Intensifying geopolitical relations in addition to a pro-military administration have been good news for the defense sector -- raising the Spade Defense Index 37% in 2019. Government spending for federal contractors in fiscal 2019 was $1.4 trillion, as it awarded several defense contractors substantial contracts.
Owning defense stocks ahead of elections is risky. However, the three companies below are well-established contractors, each paying a strong and growing dividend while offering diversified revenue streams.
As the global leader in the defense industry, Lockheed Martin is the single largest pure-play defense contractor with substantial ongoing contracts with the United States government. Building and sustaining both the F-22 and F-35 fighter jets -- a trillion-dollar program between Lockheed and subcontractors in addition to a massive backlog of future business -- makes Lockheed a must-own stock.
Lockheed was recently awarded a $1.96 billion contract to build four Multi-Mission Surface Combatant (MMSC) ships for the Saudi Arabian Navy in addition to receiving a $7 billion award to maintain and sustain the U.S. Air Force F-22 Raptor program until December 31, 2032.
Additionally, Lockheed purchased Sikorsky Aircraft from United Technologies for $9 billion in 2015, bidding for Army contracts with recent talks to refresh the helicopter fleet during the 2020s. Lockheed's chief executive Marillyn Hewson is bullish on the growth of Sikorsky during the next decade, noting that Sikorsky is on contract for the CH-53K for the U.S. Marine Corps, the VH-92 U.S. presidential helicopter replacement, and the U.S. Air Force's Combat Rescue Helicopter.
A forward dividend yield of 2.5% with a five-year compound annual growth rate (CAGR) of more than 10% makes Lockheed a compelling income holding in combination with a diversified and growing portfolio.
Following the June 2019 merger announcement with United Technologies aerospace (Pratt & Whitney and Collins Aerospace), Raytheon is on pace to become the second-largest aerospace and defense contractor behind Boeing in terms of revenue.
To complete the spinoff, United Technologies must offload both Otis elevator and Carrier HVAC businesses before combining with Raytheon, forming a new company called Raytheon Technologies with the ticker RTX. The deal is expected to close, pending regulatory approval, during the second half of 2020. The all-stock, $100 billion deal will generate an expected annual revenue of $74 billion.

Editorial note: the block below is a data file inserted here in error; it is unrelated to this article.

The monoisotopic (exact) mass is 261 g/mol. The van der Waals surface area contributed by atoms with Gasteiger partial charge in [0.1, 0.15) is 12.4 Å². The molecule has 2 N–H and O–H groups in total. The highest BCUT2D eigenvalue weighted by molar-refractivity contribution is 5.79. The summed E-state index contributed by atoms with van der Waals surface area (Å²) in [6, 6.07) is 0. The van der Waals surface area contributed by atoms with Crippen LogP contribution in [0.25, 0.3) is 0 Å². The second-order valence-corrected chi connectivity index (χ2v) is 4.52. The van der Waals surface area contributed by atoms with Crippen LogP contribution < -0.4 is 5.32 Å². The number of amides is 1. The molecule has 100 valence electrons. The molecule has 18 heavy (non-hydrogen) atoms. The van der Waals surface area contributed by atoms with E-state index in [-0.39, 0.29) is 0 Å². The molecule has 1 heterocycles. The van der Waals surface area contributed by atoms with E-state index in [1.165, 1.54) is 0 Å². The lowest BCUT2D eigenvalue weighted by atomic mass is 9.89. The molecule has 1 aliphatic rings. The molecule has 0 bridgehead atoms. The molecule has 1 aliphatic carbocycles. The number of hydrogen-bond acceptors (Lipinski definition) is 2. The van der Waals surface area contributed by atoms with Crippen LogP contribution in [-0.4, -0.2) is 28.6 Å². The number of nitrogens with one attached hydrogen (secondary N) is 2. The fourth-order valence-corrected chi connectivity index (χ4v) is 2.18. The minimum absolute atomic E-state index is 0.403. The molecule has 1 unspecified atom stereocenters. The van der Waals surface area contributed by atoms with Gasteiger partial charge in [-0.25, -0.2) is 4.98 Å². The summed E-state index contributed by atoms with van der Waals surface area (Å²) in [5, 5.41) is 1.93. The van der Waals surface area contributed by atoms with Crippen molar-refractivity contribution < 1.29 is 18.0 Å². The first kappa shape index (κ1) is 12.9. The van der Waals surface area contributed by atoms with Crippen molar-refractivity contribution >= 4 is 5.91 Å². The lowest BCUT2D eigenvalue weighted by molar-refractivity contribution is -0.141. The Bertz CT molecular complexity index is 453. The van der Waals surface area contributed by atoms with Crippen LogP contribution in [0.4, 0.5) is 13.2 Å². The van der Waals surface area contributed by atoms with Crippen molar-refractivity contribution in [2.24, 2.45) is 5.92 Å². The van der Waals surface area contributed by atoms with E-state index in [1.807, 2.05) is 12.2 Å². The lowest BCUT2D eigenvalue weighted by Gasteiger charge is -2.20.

Focusing on precision weapons, sensors, and electronics, Raytheon is well known for the MIM-104 Patriot surface-to-air missile system in addition to the Maverick, Sidewinder, Tomahawk and the electronics that power the THADD ballistic missile interceptor. Raytheon has the flexibility to sell products overseas, with 50% of the total backlog and one-third of total revenue coming from foreign customers outside the United States.
Raytheon was recently awarded a $1.02 billion contract from the U.S. Missile Defense Agency and a $1.03 billion contract from the U.S. Navy. In total, Raytheon was awarded more than $3 billion in contracts from the U.S. Department of Defense in December.
Raytheon shareholders own 43% of the new spinoff with United Technologies, giving investors a stake in the growth of the turbofan engine on the Airbus A320 NEO from Pratt & Whitney. That, plus a forward dividend yield of 1.7%, makes Raytheon an attractive buy.
General Dynamics is a well-diversified defense contractor, focusing on areas including land and expeditionary combat vehicles and systems, shipbuilding and marine systems, armaments, munitions, and business aviation.
An offset to volatile defense spending is the business jet segment of General Dynamics, Gulfstream. Gulfstream has been a laggard in General Dynamics' portfolio for some time -- but it's making a comeback.
The recent launches of the G500 and G600 are driving growth for Gulfstream, as jet sales increased 40% during the fourth quarter of 2018. This is due, in large part, to nine shipments of the G500 during the quarter and the first G600 deliveries during the third quarter of 2019, assisting Gulfstream to deliver 38 aircraft in the recent quarter -- an increase of 11 units year over year.
In December, General Dynamics was awarded a $22.2 billion Navy contract for the electric boat unit to construct nine Virginia-class submarines from fiscal 2019 to 2023. In addition, General Dynamics was awarded a $732 million contract for a next-generation communication system to provide secure voice and data services for U.S. forces globally.
Trailing Lockheed Martin, General Dynamics' dividend yield is 2.3%, generating a strong narrative for income investors to hit the buy button. In addition, a forward price-to-earnings of less than 15 puts General Dynamics at a discount relative to Lockheed Martin and Raytheon, which offer multiples between 18 and 19. This company is a versatile and stable defense contractor with a compelling valuation, making it a must-own for January.